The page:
I have lived on both sides of the fence, having written code for 35 years having failed second quarter calculus and thus the entire university program. After 35 years, I took a break from work, went back to school, passed 4 semesters of calculus and many other courses, and came out with a BS in Physics at an amusingly advanced age.
In the course of my first-segment career, there was were a couple of projects where I had to rely upon someone with greater math background and an expensive MATLAB DSP application package.
The first project was a low-jitter timing subsystem, where a device needed to synchronize to timing derived from a signal from a master device. I coded it, then used a combination of fragmentary digital filter experience that I'd picked up on a couple of silly personal projects over the years, and partially informed intuition, to run the filter algorithm at two different rates: a high (but CPU-expensive) rate for acquisition (where the abstract design failed), and a lower rate, exactly according to the abstract design, for tracking.
The background that I received from 4 semesters of calculus (that included a skeletal introduction to differential equations) might have helped here, but it would not have been sufficient.
The second project was a digital payload processor / modulator. I initiated and functionally specified much of the project (which mostly was an implementation of certain published standards), but it required contributions from 3 PhD researchers with evolving expertise in CIC filter design, to make the implementation feasible in a modern FPGA with integrated multiplier/accumulator blocks.
My contribution consisted mostly of generic software, but there was one area where I had to quickly try to teach myself some mathematics, and it was mathematics that would not be taught in undergrad physics, and most likely is not universally taught in other than cursory treatment, in undergrad comp. sci. programs: finite field arithmetic (error control coding). The objective here was to examine whether a legacy implementation whose design rationale had not been adequately documented, was truly equivalent to a published standard (it was, but I discovered a subtle gotcha), and to validate a proposed implementation against the standard.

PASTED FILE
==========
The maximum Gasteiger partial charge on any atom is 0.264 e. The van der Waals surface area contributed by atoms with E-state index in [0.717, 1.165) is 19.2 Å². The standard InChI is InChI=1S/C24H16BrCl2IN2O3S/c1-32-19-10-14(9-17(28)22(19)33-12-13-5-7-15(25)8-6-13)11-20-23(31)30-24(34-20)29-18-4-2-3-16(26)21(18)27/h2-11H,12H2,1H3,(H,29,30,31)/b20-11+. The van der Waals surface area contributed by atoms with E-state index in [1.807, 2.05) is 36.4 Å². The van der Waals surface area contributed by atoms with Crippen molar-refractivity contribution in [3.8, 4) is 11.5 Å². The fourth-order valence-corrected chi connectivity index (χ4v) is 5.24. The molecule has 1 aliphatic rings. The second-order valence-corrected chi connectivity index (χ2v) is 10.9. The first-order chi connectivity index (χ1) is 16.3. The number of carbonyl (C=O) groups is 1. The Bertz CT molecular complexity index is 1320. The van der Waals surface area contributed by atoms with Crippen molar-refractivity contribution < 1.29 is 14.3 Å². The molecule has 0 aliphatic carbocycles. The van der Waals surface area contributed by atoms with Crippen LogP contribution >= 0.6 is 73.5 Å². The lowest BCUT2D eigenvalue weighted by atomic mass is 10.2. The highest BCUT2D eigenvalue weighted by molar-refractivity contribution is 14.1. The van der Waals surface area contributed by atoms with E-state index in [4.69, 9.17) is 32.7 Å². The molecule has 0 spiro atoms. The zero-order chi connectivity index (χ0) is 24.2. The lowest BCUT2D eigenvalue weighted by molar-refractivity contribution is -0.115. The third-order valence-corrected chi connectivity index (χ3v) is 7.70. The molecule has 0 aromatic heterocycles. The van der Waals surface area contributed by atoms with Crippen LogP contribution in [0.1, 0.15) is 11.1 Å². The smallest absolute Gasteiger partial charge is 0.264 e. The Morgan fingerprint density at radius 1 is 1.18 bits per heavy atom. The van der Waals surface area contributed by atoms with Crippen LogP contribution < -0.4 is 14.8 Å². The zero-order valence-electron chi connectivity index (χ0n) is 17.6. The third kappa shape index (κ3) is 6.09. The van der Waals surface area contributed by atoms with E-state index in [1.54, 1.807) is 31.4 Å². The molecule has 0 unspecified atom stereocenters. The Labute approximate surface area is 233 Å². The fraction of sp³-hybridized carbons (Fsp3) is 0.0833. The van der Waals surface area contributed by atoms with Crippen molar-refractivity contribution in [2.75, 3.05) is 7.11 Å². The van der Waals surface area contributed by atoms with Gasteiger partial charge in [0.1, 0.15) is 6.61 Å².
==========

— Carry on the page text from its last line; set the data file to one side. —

What arguably has been most valuable after emerging from even a late and rudimentary education in a scientific discipline, back into software work, is having been exposed and held to a scientific standard of rigor. This stands in devising a sufficient and feasible scheme of measurement, in collecting sufficient data, in formulating claims that are supported by data rather than mere belief, and in making clear when the line between data and belief must be drawn and crossed. At times it turns me into an organizationally inconvenient holy terror. It also allows me to deeply examine and locate defects that are potential product and reputation killers, to endure hypothesis-destroying experiments, and to emerge with a clear understanding of the nature of the defect, and how to cure it.
I do wish that I'd had time and energy for more math: a practical course in statistics and design of experiments, preferably one designed to teach students who are well along in some field of study, rather than as an early weed-out for weak students in oversubscribed majors. The introductory statistics course at my university, which mercifully is not required in the physics major, is of the latter type and is generally reviled, even by the capable.
Nope. Claim 1 is the sole independent claim, and begins with "A device-implemented method..."; no alternative embodiments are claimed there. All of the other claims are dependent upon claim 1. Infringement can only be asserted against what is delineated in the claims.
Humans are not (yet) devices, so direct human acts cannot infringe.